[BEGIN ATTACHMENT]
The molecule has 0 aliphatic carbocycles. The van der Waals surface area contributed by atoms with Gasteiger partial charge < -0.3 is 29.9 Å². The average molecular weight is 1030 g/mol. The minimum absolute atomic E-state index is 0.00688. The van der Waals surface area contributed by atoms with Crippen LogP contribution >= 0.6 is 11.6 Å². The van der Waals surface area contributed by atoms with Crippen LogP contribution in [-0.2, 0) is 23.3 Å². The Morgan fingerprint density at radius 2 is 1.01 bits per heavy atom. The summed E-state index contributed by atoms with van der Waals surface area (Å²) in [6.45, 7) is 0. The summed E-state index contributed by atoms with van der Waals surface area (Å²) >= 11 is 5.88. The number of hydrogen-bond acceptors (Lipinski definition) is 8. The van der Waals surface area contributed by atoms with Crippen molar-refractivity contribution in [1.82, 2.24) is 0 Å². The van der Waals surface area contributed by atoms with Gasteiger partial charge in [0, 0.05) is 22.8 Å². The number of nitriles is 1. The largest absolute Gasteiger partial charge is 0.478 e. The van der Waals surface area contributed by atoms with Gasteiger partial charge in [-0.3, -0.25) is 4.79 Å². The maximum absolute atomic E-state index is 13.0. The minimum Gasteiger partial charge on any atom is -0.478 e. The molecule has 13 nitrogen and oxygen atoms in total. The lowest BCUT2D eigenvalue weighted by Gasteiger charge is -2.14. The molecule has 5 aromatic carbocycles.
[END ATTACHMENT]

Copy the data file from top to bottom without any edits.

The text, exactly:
The molecule has 0 aliphatic carbocycles. The van der Waals surface area contributed by atoms with Gasteiger partial charge < -0.3 is 29.9 Å². The average molecular weight is 1030 g/mol. The minimum absolute atomic E-state index is 0.00688. The van der Waals surface area contributed by atoms with Crippen LogP contribution >= 0.6 is 11.6 Å². The van der Waals surface area contributed by atoms with Crippen LogP contribution in [-0.2, 0) is 23.3 Å². The Morgan fingerprint density at radius 2 is 1.01 bits per heavy atom. The summed E-state index contributed by atoms with van der Waals surface area (Å²) in [6.45, 7) is 0. The summed E-state index contributed by atoms with van der Waals surface area (Å²) >= 11 is 5.88. The number of hydrogen-bond acceptors (Lipinski definition) is 8. The van der Waals surface area contributed by atoms with Crippen molar-refractivity contribution in [1.82, 2.24) is 0 Å². The van der Waals surface area contributed by atoms with Gasteiger partial charge in [0, 0.05) is 22.8 Å². The number of nitriles is 1. The largest absolute Gasteiger partial charge is 0.478 e. The van der Waals surface area contributed by atoms with Gasteiger partial charge in [-0.3, -0.25) is 4.79 Å². The maximum absolute atomic E-state index is 13.0. The minimum Gasteiger partial charge on any atom is -0.478 e. The molecule has 13 nitrogen and oxygen atoms in total. The lowest BCUT2D eigenvalue weighted by Gasteiger charge is -2.14. The molecule has 5 aromatic carbocycles.